The Relevance of Human Rights
Human Rights are highly regarded as the most essential rights that any individual deserves to have during his or her lifetime here on earth.
These rights are highly tantamount to building a coverage that catapults vividly, both the basic and poignant necessities of human existence, in a maximal and optimal level, respectively.
As historical data provides, human rights were duly created in an official manner, during the post period of World War II, as a means of prevention to the horrendous horrors that the Nazi regime has brought in some parts of the world.
As a means of citing examples on basic human rights, which are greatly considered as the most accessible and the highest representation of equality, these are the most essential human rights that are afforded by all in an evenly plain field as follows:
1.The Right to Life – this human right is evidently stipulated in Article 2 of the European Convention of Human Rights (ECHR).
2. The Right to be protected from Torture- this human right is evidently stipulated in the Article 3 of the European Convention of Human Rights (ECHR).
These two human rights are renowned to be absolute both in nature and origin, which provides the reason and logic that these rights should not be adapted, viewed and applied in variation, with regards to its setting on the state level as far as the United States of America is concerned.
On the other side of the coin, the other 16 human rights are more legally and humanely known as the so-called “qualified rights”.
These specific rights are varied in terms of application and usage in certain circumstances, which greatly contributes to the total worldly manifestation of Human Rights, as to what it is today in modern and contemporary society, so to speak.
The Relevance of Civil Rights
Civil Rights serves as an entitlement in terms of being a duly bonafide citizen of a specific country, state and nation alike.
The societal placement of human rights serves as a legal mantle of protection for the purpose of keeping citizens away from the evil of discrimination and at the same time, granting them numerous freedoms that they deserve which will gear them on the direction of living their individuality to the fullest.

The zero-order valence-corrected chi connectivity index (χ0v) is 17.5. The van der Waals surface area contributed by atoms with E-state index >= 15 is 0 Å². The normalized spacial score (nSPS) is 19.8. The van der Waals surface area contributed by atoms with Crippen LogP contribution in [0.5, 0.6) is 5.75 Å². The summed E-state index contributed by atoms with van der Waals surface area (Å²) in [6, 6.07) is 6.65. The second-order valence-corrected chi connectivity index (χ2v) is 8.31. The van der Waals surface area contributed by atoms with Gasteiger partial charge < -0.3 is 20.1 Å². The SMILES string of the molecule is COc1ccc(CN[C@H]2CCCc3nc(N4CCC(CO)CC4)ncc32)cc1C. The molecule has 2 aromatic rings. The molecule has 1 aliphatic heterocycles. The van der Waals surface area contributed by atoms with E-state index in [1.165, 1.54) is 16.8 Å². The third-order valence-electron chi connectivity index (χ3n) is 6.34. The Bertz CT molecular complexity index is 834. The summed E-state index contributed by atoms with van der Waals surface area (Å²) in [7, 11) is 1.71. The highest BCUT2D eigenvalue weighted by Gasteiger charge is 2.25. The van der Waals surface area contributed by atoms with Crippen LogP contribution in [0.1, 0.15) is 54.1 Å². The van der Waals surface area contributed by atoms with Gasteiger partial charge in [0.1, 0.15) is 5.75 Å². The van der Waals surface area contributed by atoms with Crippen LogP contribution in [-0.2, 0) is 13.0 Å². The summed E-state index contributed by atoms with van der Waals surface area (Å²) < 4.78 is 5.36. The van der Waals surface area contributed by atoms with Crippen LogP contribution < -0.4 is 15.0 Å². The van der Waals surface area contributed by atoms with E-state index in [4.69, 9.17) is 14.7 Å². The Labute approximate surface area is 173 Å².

As an example, free speech and due process are two of the most valuable and highly prized civil rights that leads every individual and citizen of a country to air out their opinions and views on a certain topic and aspect, by means of conversation, and in the longer run, in creating his or her unique and distinct image as a person.
In the legal basis of understanding and perspective, Civil Rights as a whole is a mutual covenant and decision that transpires between the governing bodies concerned, as well as with the respective states and citizens living in it as a whole.
In addition, the other poignant examples of Civil Rights include the following and these are: freedom from arbitrary arrest, freedom of religion and the right to vote.
In totality, the goal of Civil Rights is to provide legal and humane protection to every citizen concerned, in order for them to enjoy the freedom of doing what they want, love and desire in their individual lives in an in-depth dimension.
The Similarities of Civil Rights and Human Rights
Civil Rights and Human Rights have a great common denominator in terms of being applied, availed and incorporated in the daily lives of every concerned citizen in a maximal and optimal level.
Regardless of the country that they live in, the race and society that they belong to and are part of and most especially on the way and manner on how they live their lives, the best way that they can, both civil rights and human rights play an interfolded role in promoting the individual’s thrust to live his or her life, ladened with the mindset that he or she is protected legally on the basis of national laws and of the Constitution, in a variety of stipulations alike.